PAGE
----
Other Names: Anasphal or badayan (Hindi); anice stellato (Italian); anis estrellado (Portuguese); anis de la Chine or anis étoilé (French); anís estrellado (Spanish); anison or glikaniso asteroeides (Greek); ba jiao (Mandarin); baat gok (Cantonese); badian anise; cay hoi (Vietnamese); Chinese anise; daiuikyou or hakkaku (Japanese); Indian anise; pok kak bua (Thai); sternanis (German).
General Description: Star anise (Illicium verum¬) has mahogany-colored, star-shaped fruit with an aroma similar to, but more potent than, anise. Star anise is always used dried. The essential oil of star anise resides in the pericarp (fruit walls), not the seeds, and is pungent and lingering like licorice, with warm sweet spice notes of clove and cassia. Star anise commonly has eight points (though it may be found with as many as twelve); in Chinese, its name means “eight corners.” Individual sections of dried star anise will often split, revealing the shiny, light brown, pointy seed within, which is nutty and mild. Most star anise comes from China, but it’s also grown in Laos, the Philippines, and Jamaica.
Star anise is popular in Chinese cuisine, especially for braised pork and roast chicken, and it’s essential to Chinese five-spice powder. In northern Vietnam, star anise flavors beef soups. In northern Thailand, it goes into stews; in the tropical south, it flavors iced tea. Star anise is used occasionally in Persian and Moghul Indian biriyani rice dishes and in succulent meat curries. In Europe, star anise is mainly used as a substitute for the more expensive anise; although the two species are unrelated, both contain the essential oil anethole.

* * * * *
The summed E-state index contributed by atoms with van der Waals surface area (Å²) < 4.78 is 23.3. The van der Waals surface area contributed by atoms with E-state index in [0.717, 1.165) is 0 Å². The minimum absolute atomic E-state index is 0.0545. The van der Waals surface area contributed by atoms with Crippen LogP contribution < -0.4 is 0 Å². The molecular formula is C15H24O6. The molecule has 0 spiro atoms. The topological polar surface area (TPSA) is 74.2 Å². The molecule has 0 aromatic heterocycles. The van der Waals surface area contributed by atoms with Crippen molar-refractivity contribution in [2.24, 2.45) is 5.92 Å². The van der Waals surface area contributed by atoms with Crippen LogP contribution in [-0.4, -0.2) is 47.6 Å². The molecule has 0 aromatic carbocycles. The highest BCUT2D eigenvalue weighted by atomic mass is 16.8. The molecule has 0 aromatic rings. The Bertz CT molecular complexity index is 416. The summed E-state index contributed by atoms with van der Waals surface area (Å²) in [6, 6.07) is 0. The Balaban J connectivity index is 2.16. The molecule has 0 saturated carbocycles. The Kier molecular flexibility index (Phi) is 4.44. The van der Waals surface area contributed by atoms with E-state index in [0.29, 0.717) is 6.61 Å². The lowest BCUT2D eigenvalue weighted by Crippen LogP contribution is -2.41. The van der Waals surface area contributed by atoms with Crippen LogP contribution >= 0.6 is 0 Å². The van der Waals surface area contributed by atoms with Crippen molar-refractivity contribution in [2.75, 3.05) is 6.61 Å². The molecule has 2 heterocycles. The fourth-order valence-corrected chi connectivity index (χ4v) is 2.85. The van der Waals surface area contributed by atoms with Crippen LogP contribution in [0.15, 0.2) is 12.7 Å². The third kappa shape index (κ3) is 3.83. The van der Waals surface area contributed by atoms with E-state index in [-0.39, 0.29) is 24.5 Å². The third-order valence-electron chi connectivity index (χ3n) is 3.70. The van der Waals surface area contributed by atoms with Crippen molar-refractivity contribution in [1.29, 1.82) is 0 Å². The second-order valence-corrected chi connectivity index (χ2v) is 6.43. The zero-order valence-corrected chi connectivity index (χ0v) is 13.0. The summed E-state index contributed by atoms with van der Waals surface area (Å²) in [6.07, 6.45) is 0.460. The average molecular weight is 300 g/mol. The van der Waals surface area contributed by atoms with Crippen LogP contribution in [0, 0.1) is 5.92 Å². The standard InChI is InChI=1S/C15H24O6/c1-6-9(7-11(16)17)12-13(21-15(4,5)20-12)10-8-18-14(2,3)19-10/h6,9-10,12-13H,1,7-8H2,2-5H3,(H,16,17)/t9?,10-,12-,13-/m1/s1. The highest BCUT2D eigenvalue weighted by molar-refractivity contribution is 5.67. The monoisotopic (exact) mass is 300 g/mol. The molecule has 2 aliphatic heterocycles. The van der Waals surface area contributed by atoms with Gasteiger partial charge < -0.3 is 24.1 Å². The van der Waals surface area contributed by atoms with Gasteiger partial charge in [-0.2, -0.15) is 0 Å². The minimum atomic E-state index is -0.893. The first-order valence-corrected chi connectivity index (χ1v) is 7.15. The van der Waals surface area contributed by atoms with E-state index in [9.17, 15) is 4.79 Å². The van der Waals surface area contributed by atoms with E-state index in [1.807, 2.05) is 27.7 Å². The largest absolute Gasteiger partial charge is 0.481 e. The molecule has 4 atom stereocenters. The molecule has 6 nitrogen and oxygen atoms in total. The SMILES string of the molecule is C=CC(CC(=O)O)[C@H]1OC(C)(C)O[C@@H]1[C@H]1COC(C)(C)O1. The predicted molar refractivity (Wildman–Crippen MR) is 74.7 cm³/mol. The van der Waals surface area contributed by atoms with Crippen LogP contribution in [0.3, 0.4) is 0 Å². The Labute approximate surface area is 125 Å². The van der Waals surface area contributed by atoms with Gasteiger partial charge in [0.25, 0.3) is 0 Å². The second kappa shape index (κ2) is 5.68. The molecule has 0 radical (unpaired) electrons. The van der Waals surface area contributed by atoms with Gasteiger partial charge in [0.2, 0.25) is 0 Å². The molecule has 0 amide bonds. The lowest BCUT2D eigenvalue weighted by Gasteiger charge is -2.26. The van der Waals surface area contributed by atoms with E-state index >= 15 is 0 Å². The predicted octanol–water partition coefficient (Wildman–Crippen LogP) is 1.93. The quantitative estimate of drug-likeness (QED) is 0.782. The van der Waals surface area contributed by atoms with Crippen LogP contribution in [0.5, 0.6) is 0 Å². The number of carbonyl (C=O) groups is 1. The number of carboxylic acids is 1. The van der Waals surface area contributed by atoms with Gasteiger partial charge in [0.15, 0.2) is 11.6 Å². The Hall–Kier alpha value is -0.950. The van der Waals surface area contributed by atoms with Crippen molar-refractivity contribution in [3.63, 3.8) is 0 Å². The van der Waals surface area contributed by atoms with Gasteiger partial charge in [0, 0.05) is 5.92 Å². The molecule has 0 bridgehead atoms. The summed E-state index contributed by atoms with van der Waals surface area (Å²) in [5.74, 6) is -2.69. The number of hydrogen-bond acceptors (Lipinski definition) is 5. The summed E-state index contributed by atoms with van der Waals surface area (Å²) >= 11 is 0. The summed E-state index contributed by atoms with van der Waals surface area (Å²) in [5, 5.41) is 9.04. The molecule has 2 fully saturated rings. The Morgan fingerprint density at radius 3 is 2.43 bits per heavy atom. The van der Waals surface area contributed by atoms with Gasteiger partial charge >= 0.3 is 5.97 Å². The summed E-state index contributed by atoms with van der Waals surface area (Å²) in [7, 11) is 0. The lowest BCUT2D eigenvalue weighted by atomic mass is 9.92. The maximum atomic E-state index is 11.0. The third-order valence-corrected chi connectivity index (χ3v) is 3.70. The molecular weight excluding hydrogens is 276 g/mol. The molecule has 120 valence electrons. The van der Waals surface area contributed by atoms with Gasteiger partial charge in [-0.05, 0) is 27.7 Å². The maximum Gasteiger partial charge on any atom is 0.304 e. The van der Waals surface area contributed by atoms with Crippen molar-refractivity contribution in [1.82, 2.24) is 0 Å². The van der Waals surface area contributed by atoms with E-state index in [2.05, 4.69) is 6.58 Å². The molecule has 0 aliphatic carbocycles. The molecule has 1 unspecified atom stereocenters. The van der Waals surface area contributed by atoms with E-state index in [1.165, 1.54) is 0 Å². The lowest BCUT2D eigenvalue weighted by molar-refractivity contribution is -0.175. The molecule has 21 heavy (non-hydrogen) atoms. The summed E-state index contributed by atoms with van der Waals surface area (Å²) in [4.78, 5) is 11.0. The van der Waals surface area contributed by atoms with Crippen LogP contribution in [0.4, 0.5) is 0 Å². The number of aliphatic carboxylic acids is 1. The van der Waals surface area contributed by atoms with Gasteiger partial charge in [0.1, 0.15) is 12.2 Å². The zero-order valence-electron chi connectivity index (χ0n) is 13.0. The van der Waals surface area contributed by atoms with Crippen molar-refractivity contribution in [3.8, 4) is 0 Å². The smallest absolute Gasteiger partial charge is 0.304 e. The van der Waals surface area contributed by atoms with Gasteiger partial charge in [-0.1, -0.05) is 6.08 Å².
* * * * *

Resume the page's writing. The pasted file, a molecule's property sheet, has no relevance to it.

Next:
Purchase and Avoid: Buy whole star anise pods with as few broken pieces as possible. Look for star anise in Asian markets, but be aware that a bin of Chinese star anise may possibly be contaminated with or confused with the closely related and similar-looking but poisonous Japanese star anise (I. anisatum). This type, which can be identified by its lack of anise aroma and turpentine-like flavor, is often used for potpourri.
Storage: In whole form star anise keeps well for 1 year or more.
Serving Suggestions: Boil carrots with water, butter, and star anise. Simmer sections of pork tenderloin in a sauce made from sautéed ginger, rice wine, soy sauce, hoisin sauce, sugar, and star anise. Add 2 or 3 star anise pods to the liquid for poaching fruit.
Food Affinities: Asian pear, beef, black cardamom, carrot, chiles, cinnamon, fig, garlic, ginger, honey, pear, pork, port wine, rhubarb, scallion, soy sauce, Szechuan pepper, white chocolate.
from Quirk Books: www.quirkbooks.com